A large proportion of road fatalities involve a driver who has been drinking alcohol. Numerous studies have attempted to study the impact of various...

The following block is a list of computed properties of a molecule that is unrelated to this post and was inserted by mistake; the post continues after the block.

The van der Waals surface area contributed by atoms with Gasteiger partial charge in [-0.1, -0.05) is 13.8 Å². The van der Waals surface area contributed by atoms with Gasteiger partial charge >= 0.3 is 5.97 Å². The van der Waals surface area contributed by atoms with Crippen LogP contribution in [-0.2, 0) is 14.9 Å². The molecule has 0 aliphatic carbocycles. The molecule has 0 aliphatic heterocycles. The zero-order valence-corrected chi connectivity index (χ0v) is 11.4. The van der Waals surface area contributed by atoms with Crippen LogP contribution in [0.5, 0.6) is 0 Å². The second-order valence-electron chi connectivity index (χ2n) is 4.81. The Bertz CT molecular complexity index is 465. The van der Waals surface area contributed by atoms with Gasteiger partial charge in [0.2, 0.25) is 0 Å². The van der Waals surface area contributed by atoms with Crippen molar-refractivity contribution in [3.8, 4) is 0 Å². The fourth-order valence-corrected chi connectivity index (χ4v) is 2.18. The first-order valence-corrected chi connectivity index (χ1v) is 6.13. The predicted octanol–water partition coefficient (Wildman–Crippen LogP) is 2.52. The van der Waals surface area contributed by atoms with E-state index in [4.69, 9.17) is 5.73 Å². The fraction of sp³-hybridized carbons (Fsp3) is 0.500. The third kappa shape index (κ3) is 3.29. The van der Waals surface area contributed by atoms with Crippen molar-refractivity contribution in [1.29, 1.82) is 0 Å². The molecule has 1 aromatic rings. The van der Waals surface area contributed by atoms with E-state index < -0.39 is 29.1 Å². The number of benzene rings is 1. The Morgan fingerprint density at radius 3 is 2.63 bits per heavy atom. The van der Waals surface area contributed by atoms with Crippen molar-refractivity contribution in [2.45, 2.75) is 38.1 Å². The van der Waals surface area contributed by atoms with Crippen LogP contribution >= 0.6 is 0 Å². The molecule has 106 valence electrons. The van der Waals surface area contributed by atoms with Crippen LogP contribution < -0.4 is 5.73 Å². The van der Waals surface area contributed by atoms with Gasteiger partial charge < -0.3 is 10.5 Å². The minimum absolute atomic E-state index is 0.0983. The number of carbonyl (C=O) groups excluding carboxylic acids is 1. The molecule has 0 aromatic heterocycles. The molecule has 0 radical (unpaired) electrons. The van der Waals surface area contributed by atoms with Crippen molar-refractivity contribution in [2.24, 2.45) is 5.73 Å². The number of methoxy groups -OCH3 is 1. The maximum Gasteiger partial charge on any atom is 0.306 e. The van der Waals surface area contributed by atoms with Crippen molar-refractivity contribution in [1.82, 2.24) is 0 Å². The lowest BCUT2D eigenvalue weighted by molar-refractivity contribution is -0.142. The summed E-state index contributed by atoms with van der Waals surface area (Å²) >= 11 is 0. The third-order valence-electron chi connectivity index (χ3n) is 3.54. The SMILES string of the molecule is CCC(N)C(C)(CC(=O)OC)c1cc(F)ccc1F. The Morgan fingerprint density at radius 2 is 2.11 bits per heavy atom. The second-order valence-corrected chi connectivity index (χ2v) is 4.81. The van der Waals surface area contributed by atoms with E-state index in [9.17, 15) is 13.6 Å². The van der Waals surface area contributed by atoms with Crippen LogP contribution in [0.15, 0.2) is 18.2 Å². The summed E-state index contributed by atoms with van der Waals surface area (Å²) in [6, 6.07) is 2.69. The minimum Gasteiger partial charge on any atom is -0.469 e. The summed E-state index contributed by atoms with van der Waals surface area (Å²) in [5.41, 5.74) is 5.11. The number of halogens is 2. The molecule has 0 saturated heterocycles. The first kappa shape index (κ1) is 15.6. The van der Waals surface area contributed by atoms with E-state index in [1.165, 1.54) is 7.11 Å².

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A large proportion of road fatalities involve a driver who has been drinking alcohol.Numerous studies have attempted to study the impact of various government policiesdesigned to discourage drink driving and therefore to investigate the effectiveness ofthese policies in reducing the road toll. Here we use data from the US where the observations refer to each of the n=48 US states(excluding Alaska and Hawaii) for the years 1982 and 1988. The key relationship ofinterest here is the impact of a beer tax on traffic deaths. The first of these is measuredby the real tax on a case of beer which is the beer tax in 1988 dollars (beertax). Themeasure of traffic deaths is the fatality rate (fr), which is the number of annual trafficdeaths per 10,000 people in the population in the state. (i) Using 0L5 to estimate the relationship between the fatality rate (fr) and the beertax (beertax) for 1982 and 1988 separately yields: 7'17: 2.01 + 0.15beertax (1982) (0.14) (0.19)n = 48, R2 = .013 f}: 1.86 + 0.44beertax (1988) (0.11) (0.16)n = 48, R2 = .134 Compare the two sets of results. What do they imply about the relationshipbetween fatality rate and the beer tax? Is this what you would expect? [3 marks]